A known approach to accomplishing point to point corrections of an angle-of-incidence involves placing a sample onto a stage which allows X, Y and Z translation capability as well as rotation capability around X and Y axes and making adjustments to the orientation of a sample while directing a beam of electromagentic radiation downward, (as said system is viewed in elevation), onto a reflective objective located vertically above said sample so that said beam is caused to reflect therefrom over 360 degrees to a spherical mirror, onto a location on a sample to be investigated. Also present under said convex mirror is a prism which serves to direct an interrogation beam of electromagnetic radiation which approaches from the side, downward to the same spot on said sample being investigated. When said interrogation beam is caused to be reflected from the surface of the sample directly back through said prism, along the incident trajectory, it is determined that the sample surface at the point at which the interrogation beam interacts therewith is facing upward. While clever, it is noted that reflective optics are typically more expensive than refractive objectives and have a fixed focal length. On the other hand, refractive objectives with easily adjustable focal lengths, (ie. zoom lenses), are readily available and allow varying the viewing area of a sample.

While a specific Search was not conducted, known Patents are disclosed to aid the Examination:

    • Patent to Coates U.S. Pat. No. 4,373,817;
    • Patent to Coates U.S. Pat. No. 5,045,704;
    • RE. 34,783 to Coates;
    • Patent to Mikkelsen et al., U.S. Pat. No. 6,600,560;
    • Patent to Fanton et al., U.S. Pat. No. 5,596,411;
    • Patent to Piwonka-Corle et al., U.S. Pat. No. 5,910,842;
    • Patent to Piwonka-Corle et al., U.S. Pat. No. 5,608,526;
    • Patent to Bareket, U.S. Pat. No. 5,889,593;
    • Patent to Norton et al., U.S. Pat. No. 5,486,701;
    • Patent to Aspnes et al., U.S. Pat. No. 5,900,939;
    • PCT Application Publication WO 99/45340;
    • Published Application of Stehle et al., No. US2002/0024668 A1;

A need for a system which accomplishes point to point sample surface orientation and which also enables observing the sample surface generally from above, at various user adjustable magnifications, is thus identified.

DISCLOSURE OF THE INVENTION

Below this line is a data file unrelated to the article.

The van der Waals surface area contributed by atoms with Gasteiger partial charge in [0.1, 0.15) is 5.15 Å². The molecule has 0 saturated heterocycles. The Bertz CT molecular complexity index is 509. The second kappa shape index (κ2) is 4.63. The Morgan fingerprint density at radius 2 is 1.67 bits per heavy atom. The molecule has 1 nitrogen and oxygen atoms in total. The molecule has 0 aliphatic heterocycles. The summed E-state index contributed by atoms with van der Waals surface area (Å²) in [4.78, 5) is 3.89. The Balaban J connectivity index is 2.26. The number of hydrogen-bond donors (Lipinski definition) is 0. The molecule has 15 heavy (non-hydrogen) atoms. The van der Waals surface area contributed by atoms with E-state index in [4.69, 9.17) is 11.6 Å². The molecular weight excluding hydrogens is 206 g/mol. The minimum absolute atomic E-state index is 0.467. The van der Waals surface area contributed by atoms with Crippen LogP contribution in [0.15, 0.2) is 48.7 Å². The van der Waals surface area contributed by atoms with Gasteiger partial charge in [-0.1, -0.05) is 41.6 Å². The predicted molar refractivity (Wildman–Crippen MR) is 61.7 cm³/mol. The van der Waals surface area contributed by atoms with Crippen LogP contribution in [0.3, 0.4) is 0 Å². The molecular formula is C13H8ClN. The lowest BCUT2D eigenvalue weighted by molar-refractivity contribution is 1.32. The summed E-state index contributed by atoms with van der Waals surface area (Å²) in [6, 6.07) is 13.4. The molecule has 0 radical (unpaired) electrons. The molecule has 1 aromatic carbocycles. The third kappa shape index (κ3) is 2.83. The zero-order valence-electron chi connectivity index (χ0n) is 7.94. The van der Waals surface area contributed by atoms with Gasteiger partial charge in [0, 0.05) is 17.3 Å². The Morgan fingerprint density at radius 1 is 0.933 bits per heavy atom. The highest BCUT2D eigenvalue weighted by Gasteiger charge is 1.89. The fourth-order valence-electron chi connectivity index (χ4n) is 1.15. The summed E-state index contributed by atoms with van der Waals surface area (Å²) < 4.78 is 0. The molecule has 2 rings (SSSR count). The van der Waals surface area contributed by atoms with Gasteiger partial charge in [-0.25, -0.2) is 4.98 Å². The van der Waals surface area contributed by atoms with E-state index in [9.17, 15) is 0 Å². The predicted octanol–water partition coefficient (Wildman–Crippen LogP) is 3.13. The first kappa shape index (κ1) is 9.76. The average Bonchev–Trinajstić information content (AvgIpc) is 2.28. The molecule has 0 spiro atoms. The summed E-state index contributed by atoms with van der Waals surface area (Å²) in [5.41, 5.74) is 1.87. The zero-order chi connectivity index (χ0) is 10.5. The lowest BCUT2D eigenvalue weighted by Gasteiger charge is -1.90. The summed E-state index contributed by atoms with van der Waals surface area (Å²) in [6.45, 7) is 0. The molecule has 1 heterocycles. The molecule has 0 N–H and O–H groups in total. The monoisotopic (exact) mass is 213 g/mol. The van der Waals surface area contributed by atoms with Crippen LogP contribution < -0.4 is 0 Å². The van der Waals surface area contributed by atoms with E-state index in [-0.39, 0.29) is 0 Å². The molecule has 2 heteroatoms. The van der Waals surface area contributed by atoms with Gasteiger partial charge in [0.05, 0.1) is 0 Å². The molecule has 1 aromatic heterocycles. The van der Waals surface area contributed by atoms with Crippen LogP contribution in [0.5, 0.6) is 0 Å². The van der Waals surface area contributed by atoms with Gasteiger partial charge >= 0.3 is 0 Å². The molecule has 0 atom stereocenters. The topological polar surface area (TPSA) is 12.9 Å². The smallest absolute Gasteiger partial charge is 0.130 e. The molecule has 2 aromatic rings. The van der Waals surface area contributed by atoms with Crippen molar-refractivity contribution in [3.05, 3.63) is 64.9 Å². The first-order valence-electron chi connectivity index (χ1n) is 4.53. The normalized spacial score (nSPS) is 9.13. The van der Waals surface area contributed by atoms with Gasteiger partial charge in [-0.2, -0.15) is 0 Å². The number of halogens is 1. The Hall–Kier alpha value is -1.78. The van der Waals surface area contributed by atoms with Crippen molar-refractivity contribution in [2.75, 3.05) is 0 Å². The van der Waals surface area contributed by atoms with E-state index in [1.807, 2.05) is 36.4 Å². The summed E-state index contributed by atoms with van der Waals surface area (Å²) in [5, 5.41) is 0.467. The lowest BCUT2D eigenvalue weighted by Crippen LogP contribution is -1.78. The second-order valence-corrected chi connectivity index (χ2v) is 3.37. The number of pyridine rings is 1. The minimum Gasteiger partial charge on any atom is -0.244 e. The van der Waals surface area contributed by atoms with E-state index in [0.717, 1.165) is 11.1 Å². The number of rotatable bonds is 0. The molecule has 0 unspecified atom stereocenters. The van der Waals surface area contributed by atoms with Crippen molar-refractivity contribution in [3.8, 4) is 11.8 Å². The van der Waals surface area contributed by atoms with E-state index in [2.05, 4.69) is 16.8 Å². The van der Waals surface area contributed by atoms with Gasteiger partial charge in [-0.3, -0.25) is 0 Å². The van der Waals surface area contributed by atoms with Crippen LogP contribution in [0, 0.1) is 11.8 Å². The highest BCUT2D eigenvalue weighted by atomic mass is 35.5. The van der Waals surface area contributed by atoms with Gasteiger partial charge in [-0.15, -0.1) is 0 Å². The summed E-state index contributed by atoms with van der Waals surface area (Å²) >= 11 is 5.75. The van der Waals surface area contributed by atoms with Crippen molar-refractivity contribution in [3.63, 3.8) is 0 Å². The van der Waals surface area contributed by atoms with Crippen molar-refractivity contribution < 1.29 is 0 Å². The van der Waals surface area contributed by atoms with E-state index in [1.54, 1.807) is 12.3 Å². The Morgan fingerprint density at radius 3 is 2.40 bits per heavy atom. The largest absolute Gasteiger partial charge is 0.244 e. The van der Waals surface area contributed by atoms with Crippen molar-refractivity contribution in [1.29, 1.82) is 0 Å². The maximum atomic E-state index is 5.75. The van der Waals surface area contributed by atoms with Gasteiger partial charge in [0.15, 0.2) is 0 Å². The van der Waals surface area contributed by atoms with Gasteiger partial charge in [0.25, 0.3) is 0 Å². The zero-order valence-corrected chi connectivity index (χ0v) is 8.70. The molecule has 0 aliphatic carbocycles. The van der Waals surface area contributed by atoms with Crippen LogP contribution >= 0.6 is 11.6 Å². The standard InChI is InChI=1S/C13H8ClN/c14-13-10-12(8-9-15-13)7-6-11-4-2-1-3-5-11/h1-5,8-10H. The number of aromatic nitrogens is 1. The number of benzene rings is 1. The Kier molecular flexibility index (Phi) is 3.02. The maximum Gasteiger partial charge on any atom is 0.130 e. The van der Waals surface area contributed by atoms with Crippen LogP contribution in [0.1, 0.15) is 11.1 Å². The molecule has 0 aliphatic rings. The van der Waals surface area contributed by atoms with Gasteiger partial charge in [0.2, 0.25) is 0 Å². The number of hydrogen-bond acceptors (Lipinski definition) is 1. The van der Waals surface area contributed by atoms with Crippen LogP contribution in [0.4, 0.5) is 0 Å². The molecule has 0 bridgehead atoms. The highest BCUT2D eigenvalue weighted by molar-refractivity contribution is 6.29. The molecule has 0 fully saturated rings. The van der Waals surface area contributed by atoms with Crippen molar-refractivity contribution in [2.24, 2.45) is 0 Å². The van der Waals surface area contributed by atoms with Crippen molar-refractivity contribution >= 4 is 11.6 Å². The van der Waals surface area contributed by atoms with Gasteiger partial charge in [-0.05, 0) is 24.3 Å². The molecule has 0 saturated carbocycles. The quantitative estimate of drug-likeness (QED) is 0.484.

The disclosed invention is a system for controlling the angle of incidence and angle of azimuth at which a beam of electromagnetic radiation obliquely impinges on a monitored location of a surface of a sample which comprises a sample supporting stage which can be translated in X, Y and Z directions as well as rotated about X, Y and optionally Z axes. (Note that this is to be interpreted to include rotating and translating the ellipsometer such that relative positioning of the sample and ellipsometer is achieved). Vertically, as viewed in side elevation, above said stage there is a first beam splitter means, a lens and a first camera means for providing a view of a portion of the surface of said sample, said first beam splitter means having optionally positioned below a lower surface thereof, light emitting means for providing light to the surface of said sample. Laterally with respect to said first beam splitter means there being a reflection means, and vertically above said reflection means there being a second beam splitter. Vertically above said second beam splitter there is a second camera means and laterally with respect to said second beam splitter, there is sequentially a lens and an essentially point source of electromagnetic radiation. Said first and second camera means each have associated therewith display means. Said system further comprises an ellipsometer polarization state generator to cause, and a polarization stage detector to monitor, a beam of electromagnetic radiation which in use impinges on said monitored location on said surface of said sample at an oblique angle thereto. In use said first camera means and its associated display means provide a view of at least a portion of the surface of a sample utilizing light provided by said light emitting means for providing light to the surface of said sample positioned on said lower surface of said first beam splitter, and said essentially point source of a source of electromagnetic radiation provides electromagnetic radiation to the surface of said sample via said second beam splitter, said reflective means and said first beam splitter. Said sample supporting stage is caused to be translated in any of said X, Y and Z directions as well as rotated about said X, Y and optionally Z axes which are necessary to cause an interrogating beam of electromagnetic radiation provided by said essentially point source, (eg. a fiber optic), of a source of electromagnetic radiation to reflect from the surface of said sample, proceed back through said first beam splitter means, reflect from said reflective means, pass through said second beam splitter means, enter said second camera means and cause an image on the display means associated therewith which indicates, (eg. via an electronically generated cross-hair), that the monitored location on the sample surface is oriented so as to face substantially vertically. The purpose is to align said sample surface to assure that said beam of electromagnetic radiation provided to said monitored location on the surface of said sample at an oblique angle approaches said surface at a known intended angle of incidence thereto, rather than at an angle of incidence which is modified by surface irregularities or non-flat samples, (eg. wedge shaped).